Oil prices dipped on Thursday on lingering concerns about a weak demand outlook, after surging more than 2% in the previous session on the back of a surprise draw in U.S. crude stocks.
Asian shares pulled ahead on Thursday with corporate earnings buffeting trading as investors remained anxious about the business impact of the Sino-U.S. trade war while Brexit uncertainties kept overall sentiment in check.
Teva Pharmaceutical Industries Ltd's proposed $23 billion drug giveaway to settle thousands of U.S. opioid lawsuits will likely cost the company a fraction of that figure due to how it has valued those medicines, according to a Reuters review of pricing data and industry analysts.
SoftBank Group agreed to spend more than $10 billion to take over WeWork on Tuesday, doubling down on an ill-fated investment and giving a near $1.7 billion payoff to the U.S. office-space sharing startup's co-founder Adam Neumann to relinquish control.
WeWork's new Executive Chairman Marcelo Claure on Wednesday defended huge payouts to the office-sharing company's founder Adam Neumann and said there is now "zero risk of the company going bankrupt," according to an audio recording of a meeting he held with employees that was reviewed by Reuters.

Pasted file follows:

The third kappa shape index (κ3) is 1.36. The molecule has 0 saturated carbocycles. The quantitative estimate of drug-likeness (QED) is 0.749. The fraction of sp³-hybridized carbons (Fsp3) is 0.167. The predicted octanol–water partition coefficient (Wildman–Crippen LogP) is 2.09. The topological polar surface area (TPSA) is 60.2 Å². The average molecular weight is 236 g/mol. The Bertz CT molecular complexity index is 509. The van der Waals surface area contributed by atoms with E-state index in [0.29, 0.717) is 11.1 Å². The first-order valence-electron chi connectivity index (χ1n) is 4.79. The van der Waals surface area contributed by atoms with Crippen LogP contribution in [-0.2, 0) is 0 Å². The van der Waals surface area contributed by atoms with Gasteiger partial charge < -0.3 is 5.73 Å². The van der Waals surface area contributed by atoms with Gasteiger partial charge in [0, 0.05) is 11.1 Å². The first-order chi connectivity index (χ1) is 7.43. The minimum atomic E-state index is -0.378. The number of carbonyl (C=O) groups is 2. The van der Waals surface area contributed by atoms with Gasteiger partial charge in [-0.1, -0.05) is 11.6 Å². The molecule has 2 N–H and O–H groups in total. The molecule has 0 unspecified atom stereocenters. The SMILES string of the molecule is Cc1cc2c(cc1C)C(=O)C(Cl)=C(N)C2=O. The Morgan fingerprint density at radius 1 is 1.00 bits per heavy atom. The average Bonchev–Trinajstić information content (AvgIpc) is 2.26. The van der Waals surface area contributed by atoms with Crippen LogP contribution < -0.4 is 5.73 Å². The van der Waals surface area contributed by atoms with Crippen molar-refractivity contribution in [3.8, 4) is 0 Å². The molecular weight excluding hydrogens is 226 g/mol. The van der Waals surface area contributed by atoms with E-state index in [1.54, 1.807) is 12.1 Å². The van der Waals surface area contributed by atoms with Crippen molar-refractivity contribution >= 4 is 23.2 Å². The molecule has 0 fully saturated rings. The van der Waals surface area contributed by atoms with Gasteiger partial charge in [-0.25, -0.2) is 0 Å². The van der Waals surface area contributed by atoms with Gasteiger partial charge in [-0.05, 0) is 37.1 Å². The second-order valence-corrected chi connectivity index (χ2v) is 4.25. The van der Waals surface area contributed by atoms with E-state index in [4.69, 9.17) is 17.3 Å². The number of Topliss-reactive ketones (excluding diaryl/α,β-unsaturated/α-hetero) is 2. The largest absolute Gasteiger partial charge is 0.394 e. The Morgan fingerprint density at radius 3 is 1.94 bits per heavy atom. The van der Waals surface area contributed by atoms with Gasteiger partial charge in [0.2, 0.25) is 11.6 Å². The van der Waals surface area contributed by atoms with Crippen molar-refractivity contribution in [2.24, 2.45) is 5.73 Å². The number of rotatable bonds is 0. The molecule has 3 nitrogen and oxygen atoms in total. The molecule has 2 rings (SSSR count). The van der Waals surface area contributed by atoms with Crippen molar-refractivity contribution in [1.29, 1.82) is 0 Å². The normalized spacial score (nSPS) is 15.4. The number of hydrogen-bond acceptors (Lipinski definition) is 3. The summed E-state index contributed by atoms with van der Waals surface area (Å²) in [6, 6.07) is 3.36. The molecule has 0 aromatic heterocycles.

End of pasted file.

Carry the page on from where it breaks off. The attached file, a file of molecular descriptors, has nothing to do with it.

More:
Snap Inc said on Wednesday that the U.S Department of Justice and the Securities and Exchange Commission were no longer investigating whether the company misled investors at the time of its March 2017 initial public offering.
Facebook Inc CEO Mark Zuckerberg conceded on Wednesday that the company's planned digital currency Libra was a "risky project," but sought to reassure skeptical U.S. lawmakers that it could lower the cost of electronic payments and open up the global financial system to more people.
Tesla Inc on Wednesday surprised investors with a quarterly profit that sent its shares soaring, as Chief Executive Elon Musk promised a 2020 rollout of a cheaper SUV and more self-driving technology to stay ahead of larger rivals rushing into the premium electric vehicle market he created.
The recent truce in the U.S.-China trade war is not an economic turning point and has done nothing to reduce a significant risk that the United States could slip into recession in the next two years, a Reuters poll of economists found.
U.S. Trade Representative Robert Lighthizer met this week with Democratic lawmakers to try to resolve their concerns about the U.S.-Mexico-Canada (USMCA) trade agreement as Republicans increased pressure to get the deal passed by the end of 2019.